Rosa multiflora is a prickly shrub to 3 m tall, arching, sometimes climbing; colonial from root sprouts and layering (Young 1996); stems green (reddish in sun), smooth, arching or climbing, thorny, foliage semi-evergreen (Robertson et al. 1994), stipules toothed, fringed by glandular hairs (use lens).
Leaves alternate, blade pinnate, leaflets 5-11, 1.5-3 cm long, elliptic, margin toothed, fringed.
Flowers white, numerous, 1.5-2 cm wide (Rehder 1986), petals 1-1.5 cm long, in pyramid-shaped, branched clusters; blooms May.
Fruit red, 0.6 cm long, elliptic, smaller than those of most other species, persistent into winter; eaten and seeds dispersed by over-wintering birds, seeds remain viable for several years (Evans and Eckardt, 1995). pulp lipid <10% (White and Stiles 1992).
Wetland status: FACU.
Frequency in NYC: Very common.
Habitat: Disturbed, open or partly shaded areas from wetland edges to moist uplands. Grows slowly in understories of open, moist forest but does not bloom well. A study of forest patches in upstate New York shows it to have invaded these sometime in the last 60 years (Hunter and Mattice 2002). In NYC found in soil with pH 5.2-5.4 (Gargiullo unpublished data). Somewhat shade tolerant but eventually shaded out under closed canopy forest, does not invade dry closed canopy forests (Robertson et al. 1994).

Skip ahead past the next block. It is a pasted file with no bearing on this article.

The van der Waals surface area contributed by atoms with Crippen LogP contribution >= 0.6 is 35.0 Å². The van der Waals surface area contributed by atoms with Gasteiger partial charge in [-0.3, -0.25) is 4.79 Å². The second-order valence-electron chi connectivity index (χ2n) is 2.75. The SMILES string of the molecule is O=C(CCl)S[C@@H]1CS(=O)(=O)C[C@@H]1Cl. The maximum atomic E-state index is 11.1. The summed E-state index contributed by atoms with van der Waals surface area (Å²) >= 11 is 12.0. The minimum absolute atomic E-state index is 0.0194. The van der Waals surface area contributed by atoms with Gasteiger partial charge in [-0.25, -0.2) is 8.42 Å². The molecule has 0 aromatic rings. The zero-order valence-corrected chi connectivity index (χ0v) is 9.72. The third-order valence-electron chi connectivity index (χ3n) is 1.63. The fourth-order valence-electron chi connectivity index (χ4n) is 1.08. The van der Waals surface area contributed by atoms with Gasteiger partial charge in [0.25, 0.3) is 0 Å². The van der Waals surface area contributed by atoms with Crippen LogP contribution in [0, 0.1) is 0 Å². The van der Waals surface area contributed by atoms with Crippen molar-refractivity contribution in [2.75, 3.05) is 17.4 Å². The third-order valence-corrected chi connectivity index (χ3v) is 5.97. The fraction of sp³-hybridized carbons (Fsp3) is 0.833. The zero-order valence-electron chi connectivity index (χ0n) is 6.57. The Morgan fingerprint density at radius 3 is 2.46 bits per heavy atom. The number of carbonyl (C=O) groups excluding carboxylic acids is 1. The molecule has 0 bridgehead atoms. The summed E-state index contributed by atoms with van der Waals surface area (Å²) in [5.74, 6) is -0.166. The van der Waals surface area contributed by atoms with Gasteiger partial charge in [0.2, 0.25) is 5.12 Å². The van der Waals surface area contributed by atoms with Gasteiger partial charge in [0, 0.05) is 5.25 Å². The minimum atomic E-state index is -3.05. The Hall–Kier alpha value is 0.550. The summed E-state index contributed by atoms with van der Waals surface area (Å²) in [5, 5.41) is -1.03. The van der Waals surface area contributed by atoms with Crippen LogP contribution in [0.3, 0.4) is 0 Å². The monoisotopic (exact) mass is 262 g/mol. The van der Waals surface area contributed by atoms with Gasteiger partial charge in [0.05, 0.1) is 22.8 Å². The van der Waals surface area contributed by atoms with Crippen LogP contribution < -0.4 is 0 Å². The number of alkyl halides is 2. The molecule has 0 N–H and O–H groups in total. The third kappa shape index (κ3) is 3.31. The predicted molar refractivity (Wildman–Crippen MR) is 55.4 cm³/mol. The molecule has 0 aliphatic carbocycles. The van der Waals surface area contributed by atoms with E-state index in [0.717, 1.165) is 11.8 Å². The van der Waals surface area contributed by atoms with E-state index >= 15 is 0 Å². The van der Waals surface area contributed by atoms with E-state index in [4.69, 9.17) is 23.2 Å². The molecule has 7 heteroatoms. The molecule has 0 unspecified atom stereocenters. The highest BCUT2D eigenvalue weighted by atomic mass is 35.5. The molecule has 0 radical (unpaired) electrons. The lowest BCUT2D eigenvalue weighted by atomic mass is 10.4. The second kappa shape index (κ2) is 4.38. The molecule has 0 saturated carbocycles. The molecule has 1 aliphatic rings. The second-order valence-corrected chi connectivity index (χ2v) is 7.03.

Notes: Stems and foliage eaten by rabbits and deer (Martin et al. 1951). Extensive naturalizing of this plant may support over-wintering Northern mockingbird populations (Stiles 1982a). In the mid-west, multiflora rose is being killed by a virus or virus-like disease that is carried by the eriophyid mite Phyllocptes fructiphilus (Epstein 1993). Aggressive pest species. Displaces native plants in old fields, hedgerows, second growth stands and wetland borders, retards reforestation.